A playground memory still haunts philanthropist Sammy Moon. In Monroe County, Miss., sometime in the early 1960s, the then-fifth grade boy was holding onto the bars of a playground carousel at the Becker School as he and other children spun around in circles. He had not given any thought to the fact that he was the only boy on it—until a teacher leaned out of her classroom window and called out his name, using a finger to motion him toward her.
“Why don’t you just put a dress on, and you can be a girl?” Mrs. Hansen, a fourth grade teacher, chided.
Young Sammy froze in fear.
“What is wrong with me that she already knows I am different?” the boy thought to himself, as he sheepishly walked away.
Moon, now 71, has been thinking lately about kids who still deal with those kinds of fears today, and the atmosphere of fear that enveloped him in Becker, a suburb of Amory, Miss. The town is about 30 miles southeast of Tupelo, where a socially conservative Baptist church was “the biggest entity in town.” He is the founder of the LGBTQ Fund of Mississippi, a nonprofit that is already investing resources into organizations and efforts to address the needs of LGBTQ people in Mississippi. The fund publicly launched on June 29.
In May, the LGBTQ Fund awarded its first $112,000 in grants to a variety of organizations focused on lesbian, gay, bisexual and transgender individuals. The money went to groups dealing with legal advocacy, mental health, homeless youth, art, history, academics, and the intersections between race, sexuality and gender identity.
‘It Would’ve Been Night and Day’
The Jackson-based fund’s website describes a vision in which “all LGBTQ Mississippians will live safely, openly and without alienation, isolation, prejudice and/or discrimination”—the opposite of the experiences Moon recounts growing up in the Magnolia State. If a fund like this had existed when he was young, Moon said, it could have made “all the difference in the world.”
“It would’ve been night and day. When you’re a kid like I was and like many kids, particularly those in rural areas where there is nothing but some religious entity that’s telling them they’re going to hell, when you’re in that environment, it feels like you are so alone,” Moon told the Mississippi Free Press in May.
Though he did not have a word for it as a child, Moon, who loved playing baseball and basketball, knew he “was different from the other guys.”
The incident with Mrs. Hansen occurred years before President Lyndon B. Johnson signed the Civil Rights Act in 1964, before the world witnessed an astronaut plant an American flag on the moon, and well before a group of LGBTQ people kicked off the modern gay-rights movement with the 1969 Stonewall Riots in Greenwich Village in New York City.
Sammy Moon would not even learn there was a word for what he was until a few years after the fourth-grade teacher’s stinging words. Around age 13, he first encountered the word “homosexual” in one of his mother’s magazines.
“I thought, ‘Oh my God, there is a word for this, and there is a label for this, and this is bad.’ Because there it was in print,” Moon said.
‘Bravery and Personal Sacrifices’
Though Mississippi has changed considerably since the early 1960s, as evinced by this week’s retiring of the Confederate-themed 1894 Mississippi State Flag, thousands of gay kids, teens, and young adults in the state still experience the kind of isolation and terror Moon once felt.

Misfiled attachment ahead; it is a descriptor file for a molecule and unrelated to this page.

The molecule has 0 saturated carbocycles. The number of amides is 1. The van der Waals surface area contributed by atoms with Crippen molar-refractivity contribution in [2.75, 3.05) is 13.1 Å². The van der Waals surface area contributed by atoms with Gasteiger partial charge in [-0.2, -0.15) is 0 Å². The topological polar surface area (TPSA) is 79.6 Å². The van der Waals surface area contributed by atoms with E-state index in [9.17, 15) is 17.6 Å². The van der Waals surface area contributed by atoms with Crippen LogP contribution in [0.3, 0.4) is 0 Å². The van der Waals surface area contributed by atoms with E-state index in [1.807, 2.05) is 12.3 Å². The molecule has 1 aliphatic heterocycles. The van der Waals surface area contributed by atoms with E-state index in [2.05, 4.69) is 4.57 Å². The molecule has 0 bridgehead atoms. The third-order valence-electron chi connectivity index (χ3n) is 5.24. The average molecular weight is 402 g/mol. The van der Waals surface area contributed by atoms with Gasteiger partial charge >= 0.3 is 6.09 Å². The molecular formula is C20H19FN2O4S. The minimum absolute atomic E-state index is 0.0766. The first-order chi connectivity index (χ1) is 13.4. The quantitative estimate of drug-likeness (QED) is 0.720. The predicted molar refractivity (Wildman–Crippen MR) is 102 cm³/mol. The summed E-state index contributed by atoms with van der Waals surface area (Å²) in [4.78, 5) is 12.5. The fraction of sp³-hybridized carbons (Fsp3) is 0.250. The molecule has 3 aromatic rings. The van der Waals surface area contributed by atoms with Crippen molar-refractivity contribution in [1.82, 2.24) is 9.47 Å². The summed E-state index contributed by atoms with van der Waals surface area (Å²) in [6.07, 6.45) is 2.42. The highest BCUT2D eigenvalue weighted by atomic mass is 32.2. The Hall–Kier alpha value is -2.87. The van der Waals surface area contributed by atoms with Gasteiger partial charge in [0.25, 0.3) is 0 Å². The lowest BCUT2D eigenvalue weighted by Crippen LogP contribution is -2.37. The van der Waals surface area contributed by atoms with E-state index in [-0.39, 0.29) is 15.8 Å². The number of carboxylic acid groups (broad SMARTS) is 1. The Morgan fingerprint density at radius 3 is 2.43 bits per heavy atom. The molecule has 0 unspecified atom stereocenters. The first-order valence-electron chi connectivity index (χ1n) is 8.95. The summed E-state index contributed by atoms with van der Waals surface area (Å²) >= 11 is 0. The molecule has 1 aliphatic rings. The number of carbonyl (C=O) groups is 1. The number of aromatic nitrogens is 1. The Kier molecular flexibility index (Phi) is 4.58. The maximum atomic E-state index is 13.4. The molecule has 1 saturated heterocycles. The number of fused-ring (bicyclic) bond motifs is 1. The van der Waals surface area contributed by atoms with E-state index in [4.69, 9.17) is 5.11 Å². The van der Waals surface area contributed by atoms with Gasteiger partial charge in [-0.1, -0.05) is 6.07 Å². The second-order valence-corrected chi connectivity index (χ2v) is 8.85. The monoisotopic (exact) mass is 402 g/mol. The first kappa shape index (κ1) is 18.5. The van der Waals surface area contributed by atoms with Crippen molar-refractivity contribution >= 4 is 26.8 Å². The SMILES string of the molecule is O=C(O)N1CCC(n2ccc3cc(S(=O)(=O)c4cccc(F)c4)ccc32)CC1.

Deroll Barrett described the LGBTQ Fund’s work as “revolutionary” in a state with such a deep legacy of oppression against LGBTQ people.
He is the executive director of Youth Improvement Services, a nonprofit agency that works to provide stabilization in the lives of at-risk youth. He told the Mississippi Free Press that he noticed that a huge need in the Jackson area for services for homeless LGBTQ youth, but there were no organizations catering to this need. Additionally, Barrett said his work as social development director at the Crystal Springs’ Job Corps for eight years gave him a particular insight into LGBTQ homelessness.
“When it was time to go home for breaks, many LGBTQ young people had nowhere to go, so they ended up staying at the center or couch-surfed until it was time to come back,” Barrett said. Local homeless shelters consistently denied space to these young people from Job Corps because they had no room for new clients.
“Most shelters are for the ‘chronically homeless,’ and most young people experience ‘episodic homelessness,’ meaning it’s temporary,” Barrett said. “We decided to launch Youth Improvement Services, so we could reach those who are in need, stabilize their lives and help them become independent.”
In America, up to 1.6 million young people between 12-17 experience homelessness, and between 20% and 40% of them identify as LGBTQ, the U.S. Department of Health and Human Services reports.
Barrett described high rates of LGBTQ youth homelessness as rooted in “a lack of social and economic opportunity.”
“For LGBTQ youth, there is stigma, discrimination and marginalization,” Barrett said. “They have been subjected to many years of limited opportunity,” which Barrett said is solely based on identity discrimination.
An especially acute need for housing for young transgender Mississippians pushed Youth Improvement Services to apply for funding from the LGBTQ Fund of Mississippi. The fund awarded the organization $6,000, which it will use to first place Mississippi’s transgender youth in temporary housing and then to find employment and eventually permanent housing.
Barrett said he believes the fund will give transgender youth “the boost that they need to realize that they matter to, and that they can do whatever they put their minds to.”